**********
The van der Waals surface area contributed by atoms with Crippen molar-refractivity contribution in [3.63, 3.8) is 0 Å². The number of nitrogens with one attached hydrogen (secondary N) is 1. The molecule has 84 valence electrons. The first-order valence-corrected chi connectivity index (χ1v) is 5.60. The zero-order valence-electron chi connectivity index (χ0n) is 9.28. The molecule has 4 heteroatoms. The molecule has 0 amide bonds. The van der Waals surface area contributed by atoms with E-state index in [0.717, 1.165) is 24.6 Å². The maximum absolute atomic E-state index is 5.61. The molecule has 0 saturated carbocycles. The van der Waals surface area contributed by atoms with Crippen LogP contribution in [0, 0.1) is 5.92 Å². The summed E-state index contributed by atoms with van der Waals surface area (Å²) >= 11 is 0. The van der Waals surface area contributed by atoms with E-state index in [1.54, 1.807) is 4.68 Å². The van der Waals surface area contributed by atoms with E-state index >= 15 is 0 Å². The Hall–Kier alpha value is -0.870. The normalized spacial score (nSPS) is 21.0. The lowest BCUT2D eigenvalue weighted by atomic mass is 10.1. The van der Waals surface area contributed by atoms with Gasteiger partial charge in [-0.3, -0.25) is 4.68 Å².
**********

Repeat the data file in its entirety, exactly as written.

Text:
The van der Waals surface area contributed by atoms with Crippen molar-refractivity contribution in [3.63, 3.8) is 0 Å². The number of nitrogens with one attached hydrogen (secondary N) is 1. The molecule has 84 valence electrons. The first-order valence-corrected chi connectivity index (χ1v) is 5.60. The zero-order valence-electron chi connectivity index (χ0n) is 9.28. The molecule has 4 heteroatoms. The molecule has 0 amide bonds. The van der Waals surface area contributed by atoms with E-state index in [0.717, 1.165) is 24.6 Å². The maximum absolute atomic E-state index is 5.61. The molecule has 0 saturated carbocycles. The van der Waals surface area contributed by atoms with Crippen LogP contribution in [0, 0.1) is 5.92 Å². The summed E-state index contributed by atoms with van der Waals surface area (Å²) >= 11 is 0. The van der Waals surface area contributed by atoms with E-state index in [1.54, 1.807) is 4.68 Å². The van der Waals surface area contributed by atoms with E-state index >= 15 is 0 Å². The Hall–Kier alpha value is -0.870. The normalized spacial score (nSPS) is 21.0. The lowest BCUT2D eigenvalue weighted by atomic mass is 10.1. The van der Waals surface area contributed by atoms with Gasteiger partial charge in [-0.3, -0.25) is 4.68 Å².